PhD student Erik Engwall of Uppsala University and the Swedish Institute of Space Physics led the study, which uses data from the European Cluster satellites and has just been published in Nature Geoscience.
The new observations show that the polar wind, a very dilute wind of hydrogen and oxygen, flows unimpeded to very high altitudes. The outflow has previously only been possible to study from satellites at low altitudes, so it was not clear if it actually continued far into space or if it spread out and soon returned to Earth. It is now clear that the particles are actually lost from Earth, as the Cluster measurements have followed them flow to an altitude of almost ten times the diameter of the Earth.
"The polar wind is no threat to the atmosphere", says study leader Erik Engwall, pointing out that an outflow of the magnitude observed will not make any dramatic change to our atmosphere even during the full expected lifetime of the solar system. But similar phenomena may be more important for other celestial bodies. "To understand how our atmosphere evolves is also important for understanding other atmospheres that can harbour life", adds Erik Engwall.
The discovery was made when the scientists tried to understand why the Cluster instrument provided by the Uppsala team seemed to give unrealistic results in space above the Earth's polar regions. "In regions of space where we expected to find very weak electric fields, we were surprised to find very strong fields in a direction that was just plain impossible", says Anders Eriksson, a scientist operating the Electric Fields and Waves instrument. By computer simulation, Erik Engwall could show that the unexpected results were due to the spacecraft encountering a supersonic wind of charged particles flowing away into space from the Earth's polar regions. The team could thus transform the apparent "measurement error" into a new method of observing the polar wind at unprecedented distances from the Earth. "In this region, the outflow was completely invisible to satellites until revealed by our new method", says Erik Engwall.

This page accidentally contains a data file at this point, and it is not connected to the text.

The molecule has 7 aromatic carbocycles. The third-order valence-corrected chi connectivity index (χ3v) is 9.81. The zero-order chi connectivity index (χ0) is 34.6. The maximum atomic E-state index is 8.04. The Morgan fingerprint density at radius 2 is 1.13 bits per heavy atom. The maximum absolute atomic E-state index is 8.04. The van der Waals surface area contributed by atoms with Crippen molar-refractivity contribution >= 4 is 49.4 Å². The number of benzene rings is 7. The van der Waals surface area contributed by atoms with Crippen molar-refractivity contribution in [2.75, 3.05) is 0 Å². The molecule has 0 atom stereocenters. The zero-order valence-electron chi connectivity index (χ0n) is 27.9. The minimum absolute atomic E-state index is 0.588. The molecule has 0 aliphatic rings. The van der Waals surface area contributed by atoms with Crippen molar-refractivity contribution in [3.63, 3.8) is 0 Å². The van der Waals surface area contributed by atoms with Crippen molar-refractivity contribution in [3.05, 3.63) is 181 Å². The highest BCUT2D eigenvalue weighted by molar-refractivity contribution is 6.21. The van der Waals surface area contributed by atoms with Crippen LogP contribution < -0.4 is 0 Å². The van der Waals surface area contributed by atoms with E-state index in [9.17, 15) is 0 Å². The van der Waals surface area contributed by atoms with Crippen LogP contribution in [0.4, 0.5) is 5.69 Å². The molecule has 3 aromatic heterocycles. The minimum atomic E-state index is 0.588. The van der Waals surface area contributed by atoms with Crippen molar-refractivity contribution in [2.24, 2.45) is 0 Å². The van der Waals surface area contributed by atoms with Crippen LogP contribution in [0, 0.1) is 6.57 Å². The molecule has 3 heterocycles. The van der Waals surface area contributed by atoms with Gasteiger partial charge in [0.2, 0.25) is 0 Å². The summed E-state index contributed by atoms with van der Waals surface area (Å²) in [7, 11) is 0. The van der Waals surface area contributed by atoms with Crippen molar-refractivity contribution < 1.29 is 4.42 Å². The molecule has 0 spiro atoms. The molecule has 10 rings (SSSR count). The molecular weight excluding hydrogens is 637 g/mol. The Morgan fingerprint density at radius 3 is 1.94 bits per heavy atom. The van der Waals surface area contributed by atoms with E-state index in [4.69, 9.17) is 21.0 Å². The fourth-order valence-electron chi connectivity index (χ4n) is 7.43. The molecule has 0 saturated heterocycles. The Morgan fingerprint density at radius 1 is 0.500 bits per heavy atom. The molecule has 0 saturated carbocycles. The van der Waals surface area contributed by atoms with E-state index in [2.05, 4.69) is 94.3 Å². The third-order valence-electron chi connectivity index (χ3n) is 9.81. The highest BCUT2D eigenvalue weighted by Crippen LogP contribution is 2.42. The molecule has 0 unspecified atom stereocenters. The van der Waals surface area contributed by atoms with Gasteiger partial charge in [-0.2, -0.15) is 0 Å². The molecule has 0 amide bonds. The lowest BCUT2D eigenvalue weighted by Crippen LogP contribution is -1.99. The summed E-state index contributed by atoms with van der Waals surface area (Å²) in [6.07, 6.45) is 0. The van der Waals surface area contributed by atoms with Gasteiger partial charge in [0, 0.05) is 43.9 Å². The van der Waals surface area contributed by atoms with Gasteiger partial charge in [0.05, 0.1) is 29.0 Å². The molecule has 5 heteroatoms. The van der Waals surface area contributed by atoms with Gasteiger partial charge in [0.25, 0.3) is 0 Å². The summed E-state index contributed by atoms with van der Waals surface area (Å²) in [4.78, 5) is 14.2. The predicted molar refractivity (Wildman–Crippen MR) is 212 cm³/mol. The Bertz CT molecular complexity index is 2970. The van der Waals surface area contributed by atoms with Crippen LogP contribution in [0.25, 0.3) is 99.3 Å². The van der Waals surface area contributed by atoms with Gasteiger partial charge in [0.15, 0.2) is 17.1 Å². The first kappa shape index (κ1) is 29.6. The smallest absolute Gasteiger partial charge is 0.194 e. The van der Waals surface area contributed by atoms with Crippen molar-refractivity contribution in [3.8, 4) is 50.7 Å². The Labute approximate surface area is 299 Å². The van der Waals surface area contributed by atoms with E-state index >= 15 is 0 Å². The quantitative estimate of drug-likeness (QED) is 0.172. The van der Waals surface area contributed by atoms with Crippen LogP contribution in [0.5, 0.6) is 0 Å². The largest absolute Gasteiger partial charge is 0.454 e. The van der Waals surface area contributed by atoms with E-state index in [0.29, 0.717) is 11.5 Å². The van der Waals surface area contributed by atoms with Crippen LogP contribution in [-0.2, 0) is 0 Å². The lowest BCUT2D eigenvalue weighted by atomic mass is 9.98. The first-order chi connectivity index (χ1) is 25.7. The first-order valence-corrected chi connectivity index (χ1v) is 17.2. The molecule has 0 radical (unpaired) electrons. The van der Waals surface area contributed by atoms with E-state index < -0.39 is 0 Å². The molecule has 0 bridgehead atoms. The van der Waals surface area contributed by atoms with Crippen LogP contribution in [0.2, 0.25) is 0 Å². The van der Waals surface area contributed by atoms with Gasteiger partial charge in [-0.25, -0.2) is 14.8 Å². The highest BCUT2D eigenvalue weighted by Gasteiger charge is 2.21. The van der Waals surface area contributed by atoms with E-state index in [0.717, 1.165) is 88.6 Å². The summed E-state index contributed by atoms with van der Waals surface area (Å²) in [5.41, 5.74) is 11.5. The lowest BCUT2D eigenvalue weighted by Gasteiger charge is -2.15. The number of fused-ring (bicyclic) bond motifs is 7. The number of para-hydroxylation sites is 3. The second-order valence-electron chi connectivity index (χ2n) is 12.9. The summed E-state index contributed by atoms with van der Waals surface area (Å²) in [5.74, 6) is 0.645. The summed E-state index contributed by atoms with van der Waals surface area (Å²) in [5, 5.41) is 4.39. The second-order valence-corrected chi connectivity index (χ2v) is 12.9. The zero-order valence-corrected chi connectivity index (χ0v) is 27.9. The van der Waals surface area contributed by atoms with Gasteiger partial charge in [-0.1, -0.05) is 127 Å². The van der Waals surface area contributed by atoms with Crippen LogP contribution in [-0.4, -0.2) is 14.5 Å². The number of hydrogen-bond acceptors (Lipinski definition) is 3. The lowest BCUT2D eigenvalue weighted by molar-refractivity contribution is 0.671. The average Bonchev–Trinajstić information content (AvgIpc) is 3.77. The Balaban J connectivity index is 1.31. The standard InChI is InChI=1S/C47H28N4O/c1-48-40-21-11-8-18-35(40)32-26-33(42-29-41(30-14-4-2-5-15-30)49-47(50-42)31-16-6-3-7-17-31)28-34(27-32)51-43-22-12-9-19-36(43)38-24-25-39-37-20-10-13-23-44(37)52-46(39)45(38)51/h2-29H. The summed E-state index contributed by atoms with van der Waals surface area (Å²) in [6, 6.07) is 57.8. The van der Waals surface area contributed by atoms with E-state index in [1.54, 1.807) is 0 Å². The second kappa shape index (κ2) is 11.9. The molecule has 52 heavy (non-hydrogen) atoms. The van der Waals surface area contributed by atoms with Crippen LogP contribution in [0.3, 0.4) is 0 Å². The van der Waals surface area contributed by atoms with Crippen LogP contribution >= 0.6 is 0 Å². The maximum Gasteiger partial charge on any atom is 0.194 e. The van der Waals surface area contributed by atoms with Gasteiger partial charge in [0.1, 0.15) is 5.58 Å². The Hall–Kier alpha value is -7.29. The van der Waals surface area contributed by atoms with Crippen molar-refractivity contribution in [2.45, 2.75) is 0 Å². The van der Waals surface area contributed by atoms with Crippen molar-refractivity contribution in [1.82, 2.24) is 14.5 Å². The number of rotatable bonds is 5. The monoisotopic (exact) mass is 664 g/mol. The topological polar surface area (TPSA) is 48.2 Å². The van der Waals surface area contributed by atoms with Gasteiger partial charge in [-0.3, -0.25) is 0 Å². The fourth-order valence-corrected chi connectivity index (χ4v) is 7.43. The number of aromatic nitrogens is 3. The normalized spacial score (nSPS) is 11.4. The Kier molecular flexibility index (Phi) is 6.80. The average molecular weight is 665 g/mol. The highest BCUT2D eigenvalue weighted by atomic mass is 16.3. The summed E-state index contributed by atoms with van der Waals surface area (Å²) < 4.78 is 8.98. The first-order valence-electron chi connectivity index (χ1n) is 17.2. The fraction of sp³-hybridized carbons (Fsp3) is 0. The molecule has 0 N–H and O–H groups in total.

The paper "Earth's ionospheric outflow dominated by hidden cold plasma" by Erik Engwall, Anders Eriksson, Chris Cully, Mats André, Roy Torbert and Hans Vaith will appear in the January 2009 issue of Nature Geoscience, and was published online on 14 December. The results will also be presented at the fall meeting of the American Geophysical Union in San Francisco on Wednesday 17 December.
Cluster is a cornerstone project of the European Space Agency (ESA) and consists of four satellites, which have flown, in formation around the Earth since the summer of 2000. The Swedish Institute of Space Physics and the University of New Hampshire are responsible for two instruments measuring electric fields by very different methods on each of the satellites, and it was by comparing the two sets of results that the discovery was made. The Swedish group is financed by the Swedish National Space Board and the American group by NASA.
* Erik Engwall, PhD student, Department of Physics and Astronomy, Uppsala University, firstname.lastname@example.org, +46-70-765 9566.
* Anders Eriksson, scientist, Swedish Institute of Space Physics, email@example.com, +46-18-471 5945, +46-70-171 3029.